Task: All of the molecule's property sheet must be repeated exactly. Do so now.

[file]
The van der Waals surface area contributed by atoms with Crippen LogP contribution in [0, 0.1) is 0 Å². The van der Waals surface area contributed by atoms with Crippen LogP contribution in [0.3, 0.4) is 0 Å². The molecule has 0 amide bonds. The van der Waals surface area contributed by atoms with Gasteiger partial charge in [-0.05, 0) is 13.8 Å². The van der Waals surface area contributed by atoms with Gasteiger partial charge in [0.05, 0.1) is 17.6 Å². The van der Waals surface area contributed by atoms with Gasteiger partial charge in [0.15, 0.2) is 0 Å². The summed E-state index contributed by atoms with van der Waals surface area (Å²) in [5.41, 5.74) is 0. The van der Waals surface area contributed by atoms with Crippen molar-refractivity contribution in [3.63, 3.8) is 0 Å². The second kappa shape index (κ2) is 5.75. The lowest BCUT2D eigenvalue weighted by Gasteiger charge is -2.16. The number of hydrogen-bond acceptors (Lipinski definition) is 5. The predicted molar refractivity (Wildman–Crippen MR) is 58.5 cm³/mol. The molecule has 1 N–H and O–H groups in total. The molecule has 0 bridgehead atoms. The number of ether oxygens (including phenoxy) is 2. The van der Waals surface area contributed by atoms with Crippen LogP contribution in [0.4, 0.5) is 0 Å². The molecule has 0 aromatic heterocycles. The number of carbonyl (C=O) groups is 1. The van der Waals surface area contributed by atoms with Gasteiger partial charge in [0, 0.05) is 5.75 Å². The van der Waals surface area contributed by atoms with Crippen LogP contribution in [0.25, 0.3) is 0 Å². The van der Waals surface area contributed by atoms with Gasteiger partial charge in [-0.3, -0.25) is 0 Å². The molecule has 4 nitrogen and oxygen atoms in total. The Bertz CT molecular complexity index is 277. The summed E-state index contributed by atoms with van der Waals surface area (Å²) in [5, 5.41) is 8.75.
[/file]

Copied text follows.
The van der Waals surface area contributed by atoms with Crippen LogP contribution in [0, 0.1) is 0 Å². The van der Waals surface area contributed by atoms with Crippen LogP contribution in [0.3, 0.4) is 0 Å². The molecule has 0 amide bonds. The van der Waals surface area contributed by atoms with Gasteiger partial charge in [-0.05, 0) is 13.8 Å². The van der Waals surface area contributed by atoms with Gasteiger partial charge in [0.05, 0.1) is 17.6 Å². The van der Waals surface area contributed by atoms with Gasteiger partial charge in [0.15, 0.2) is 0 Å². The summed E-state index contributed by atoms with van der Waals surface area (Å²) in [5.41, 5.74) is 0. The van der Waals surface area contributed by atoms with Crippen molar-refractivity contribution in [3.63, 3.8) is 0 Å². The second kappa shape index (κ2) is 5.75. The lowest BCUT2D eigenvalue weighted by Gasteiger charge is -2.16. The number of hydrogen-bond acceptors (Lipinski definition) is 5. The predicted molar refractivity (Wildman–Crippen MR) is 58.5 cm³/mol. The molecule has 1 N–H and O–H groups in total. The molecule has 0 bridgehead atoms. The number of ether oxygens (including phenoxy) is 2. The van der Waals surface area contributed by atoms with Crippen LogP contribution in [0.4, 0.5) is 0 Å². The molecule has 0 aromatic heterocycles. The number of carbonyl (C=O) groups is 1. The van der Waals surface area contributed by atoms with Gasteiger partial charge in [0, 0.05) is 5.75 Å². The van der Waals surface area contributed by atoms with Crippen LogP contribution in [0.25, 0.3) is 0 Å². The van der Waals surface area contributed by atoms with Gasteiger partial charge in [-0.3, -0.25) is 0 Å². The molecule has 4 nitrogen and oxygen atoms in total. The Bertz CT molecular complexity index is 277. The summed E-state index contributed by atoms with van der Waals surface area (Å²) in [5, 5.41) is 8.75.